On this week’s episode of TheMadTech Podcast, the Women in Programmatic Network's Jen Antoniou joins ExchangeWire’s Anne-Marie Sheedy and Lindsay Rowntree to discuss the implications of SDA, digital media platforms' ad revenue woes, how advertisers might respond to free speech on an Elon Musk-owned Twitter, and TWIPN's 'Parents in Programmatic' research.
IAB Tech Lab introduces SDA
Could the post-cookie future be built on SDA? Will DSPs and SSPs buy into it?
The IAB Tech Lab has introduced a new standard called “seller-defined audiences” (SDA), which promises to give publishers greater control over how their audience data is transacted. The “technical specification” was presented at the industry body’s Addressability Systems Design event last week.
SDA will work by allowing publishers to split their audiences into different groups based on their activity or interests, which they can then share with advertisers for targeting. Unlike Google’s cohort-based Topics solution, SDA uses publishers’ first-party audience data and not browser data to sort web users into groups.
The IAB Tech Lab have expressed their hope that publishers will share the rationale behind their grouping of audiences by adopting its Data Transparency Label alongside SDA. With a high take-up rate, SDA could enable publishers to scale and monetise their audiences by facilitating buys across outlets, and with the ability to add contextual labels to their content, publishers won’t need to sell their first-party data for targeting. However, this success depends wholly on adoption by all sides of programmatic.
YouTube misses revenue expectations as digital media marketing spend wavers
What is causing advertisers to pull back from digital media platforms? Is short-form content the key to user attention?
YouTube fell short of quarterly revenue expectations, reporting growth of 14% rather than the 25% predicted by its parent company, Alphabet. According to data from StreetAccount, the video platform garnered advertising revenue of USD $6.87bn (~£5.49bn), a significantly lower amount than the USD $7.51bn (~£6bn) forecast by Wall Street.
The result reflects the reversal of the digital media advertising market’s fortune in the current climate, where inflation and uncertainty amidst the conflict in Ukraine and cost of living crisis (amongst other things) have seen a reversal of the positive growth achieved during the height of the pandemic. Yet the picture is different for rival platform TikTok, whose ad revenue is expected to triple to USD $11bn (~£8.8bn) this year. In an attempt to get a piece of the short-form video pie, YouTube has released Shorts, but this is yet to bear fruit.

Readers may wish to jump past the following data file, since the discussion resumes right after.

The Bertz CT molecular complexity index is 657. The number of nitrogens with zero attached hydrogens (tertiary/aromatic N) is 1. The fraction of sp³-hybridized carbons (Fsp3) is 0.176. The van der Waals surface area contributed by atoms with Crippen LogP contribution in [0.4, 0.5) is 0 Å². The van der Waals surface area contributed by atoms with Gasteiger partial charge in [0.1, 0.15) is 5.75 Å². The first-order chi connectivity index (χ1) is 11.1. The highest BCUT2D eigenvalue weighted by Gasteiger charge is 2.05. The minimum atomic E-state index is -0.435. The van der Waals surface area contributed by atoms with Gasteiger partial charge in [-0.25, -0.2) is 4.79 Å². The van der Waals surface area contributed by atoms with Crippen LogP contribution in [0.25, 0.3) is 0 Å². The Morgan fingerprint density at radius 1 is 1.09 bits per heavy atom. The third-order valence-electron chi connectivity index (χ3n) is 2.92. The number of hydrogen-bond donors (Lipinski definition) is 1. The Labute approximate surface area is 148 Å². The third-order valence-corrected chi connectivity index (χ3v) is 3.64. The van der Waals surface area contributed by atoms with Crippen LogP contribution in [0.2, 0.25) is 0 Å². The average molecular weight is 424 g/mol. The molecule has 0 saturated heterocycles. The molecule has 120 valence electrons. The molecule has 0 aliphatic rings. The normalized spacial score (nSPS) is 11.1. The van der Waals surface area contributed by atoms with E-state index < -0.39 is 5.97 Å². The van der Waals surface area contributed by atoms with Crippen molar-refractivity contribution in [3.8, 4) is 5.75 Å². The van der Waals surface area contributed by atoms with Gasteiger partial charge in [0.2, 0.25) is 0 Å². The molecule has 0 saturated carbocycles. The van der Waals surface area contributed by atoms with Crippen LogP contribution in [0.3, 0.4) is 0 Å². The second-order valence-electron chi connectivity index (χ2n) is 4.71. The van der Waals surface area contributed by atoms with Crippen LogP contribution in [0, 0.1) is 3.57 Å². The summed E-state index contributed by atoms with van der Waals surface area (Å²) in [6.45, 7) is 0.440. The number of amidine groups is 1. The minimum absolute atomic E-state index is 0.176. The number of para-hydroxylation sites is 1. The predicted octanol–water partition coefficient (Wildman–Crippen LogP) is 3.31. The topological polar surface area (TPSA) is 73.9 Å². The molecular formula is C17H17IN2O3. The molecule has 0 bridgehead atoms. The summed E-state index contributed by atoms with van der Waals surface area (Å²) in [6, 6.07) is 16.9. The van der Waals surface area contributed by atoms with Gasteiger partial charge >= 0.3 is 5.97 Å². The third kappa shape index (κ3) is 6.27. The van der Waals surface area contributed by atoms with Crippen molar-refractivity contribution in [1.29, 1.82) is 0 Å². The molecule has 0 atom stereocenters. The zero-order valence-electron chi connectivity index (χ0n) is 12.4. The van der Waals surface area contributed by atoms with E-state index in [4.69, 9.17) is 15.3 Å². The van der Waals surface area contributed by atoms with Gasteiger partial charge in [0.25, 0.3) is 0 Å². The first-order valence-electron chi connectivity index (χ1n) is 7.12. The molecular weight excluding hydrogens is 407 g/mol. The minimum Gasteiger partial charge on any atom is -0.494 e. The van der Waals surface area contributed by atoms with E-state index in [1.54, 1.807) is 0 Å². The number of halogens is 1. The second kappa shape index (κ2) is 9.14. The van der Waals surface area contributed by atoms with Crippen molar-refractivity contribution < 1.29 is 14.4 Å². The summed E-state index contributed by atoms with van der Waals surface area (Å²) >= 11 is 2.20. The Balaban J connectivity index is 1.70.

Elon Musk emphasises free speech in Twitter takeover
Could advertisers pull away from Twitter if Musk makes changes to how it is moderated? Will users stay onboard?
Elon Musk’s emphasis on ensuring freedom of speech on Twitter has sparked speculation over the future of the platform, with some wondering whether advertisers will desert the social media site if changes are made to how it is moderated. Critics have expressed their fear that the new owner’s vision for the platform could end up undoing Twitter’s past efforts to create a safe space by drawing more bullying, disinformation, and harassment.
Such an environment would naturally deter advertisers, who would not want to be perceived as funding an arena where hate speech, conspiracy theories, and other inflammatory speech is proliferated unchecked. Other commentators point out that fewer content restrictions could mean there’s a smaller audience to pitch to anyway: many people already steer clear of Twitter because of its more public (and consequently, sometimes more confrontational) format, and it’s not unlikely that more will depart the platform if it becomes riddled with offensive and dangerous views.
However, Musk’s declaration that he intends to “authenticat[e] all humans” who use Twitter could assuage fears over how the platform’s ‘free speech’ future will pan out.